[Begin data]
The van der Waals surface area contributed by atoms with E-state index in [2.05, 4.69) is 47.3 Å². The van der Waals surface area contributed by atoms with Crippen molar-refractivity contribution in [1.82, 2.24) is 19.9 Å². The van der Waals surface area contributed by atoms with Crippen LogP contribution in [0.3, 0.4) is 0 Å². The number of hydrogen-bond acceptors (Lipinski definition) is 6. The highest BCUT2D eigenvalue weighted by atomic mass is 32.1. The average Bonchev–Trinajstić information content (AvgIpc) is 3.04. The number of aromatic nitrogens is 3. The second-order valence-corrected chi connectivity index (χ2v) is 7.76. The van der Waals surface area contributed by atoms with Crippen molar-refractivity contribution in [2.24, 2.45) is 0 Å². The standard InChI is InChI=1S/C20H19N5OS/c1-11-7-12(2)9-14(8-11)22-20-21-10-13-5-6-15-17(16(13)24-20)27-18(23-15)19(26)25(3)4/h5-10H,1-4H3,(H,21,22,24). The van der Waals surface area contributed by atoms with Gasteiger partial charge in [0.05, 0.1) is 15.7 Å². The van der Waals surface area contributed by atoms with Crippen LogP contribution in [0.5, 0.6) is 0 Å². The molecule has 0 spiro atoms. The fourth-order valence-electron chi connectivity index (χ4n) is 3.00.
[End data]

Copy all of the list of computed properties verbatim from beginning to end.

The van der Waals surface area contributed by atoms with E-state index in [2.05, 4.69) is 47.3 Å². The van der Waals surface area contributed by atoms with Crippen molar-refractivity contribution in [1.82, 2.24) is 19.9 Å². The van der Waals surface area contributed by atoms with Crippen LogP contribution in [0.3, 0.4) is 0 Å². The number of hydrogen-bond acceptors (Lipinski definition) is 6. The highest BCUT2D eigenvalue weighted by atomic mass is 32.1. The average Bonchev–Trinajstić information content (AvgIpc) is 3.04. The number of aromatic nitrogens is 3. The second-order valence-corrected chi connectivity index (χ2v) is 7.76. The van der Waals surface area contributed by atoms with Crippen molar-refractivity contribution in [2.24, 2.45) is 0 Å². The standard InChI is InChI=1S/C20H19N5OS/c1-11-7-12(2)9-14(8-11)22-20-21-10-13-5-6-15-17(16(13)24-20)27-18(23-15)19(26)25(3)4/h5-10H,1-4H3,(H,21,22,24). The van der Waals surface area contributed by atoms with Gasteiger partial charge in [0.05, 0.1) is 15.7 Å². The van der Waals surface area contributed by atoms with Crippen LogP contribution in [0.5, 0.6) is 0 Å². The molecule has 0 spiro atoms. The fourth-order valence-electron chi connectivity index (χ4n) is 3.00.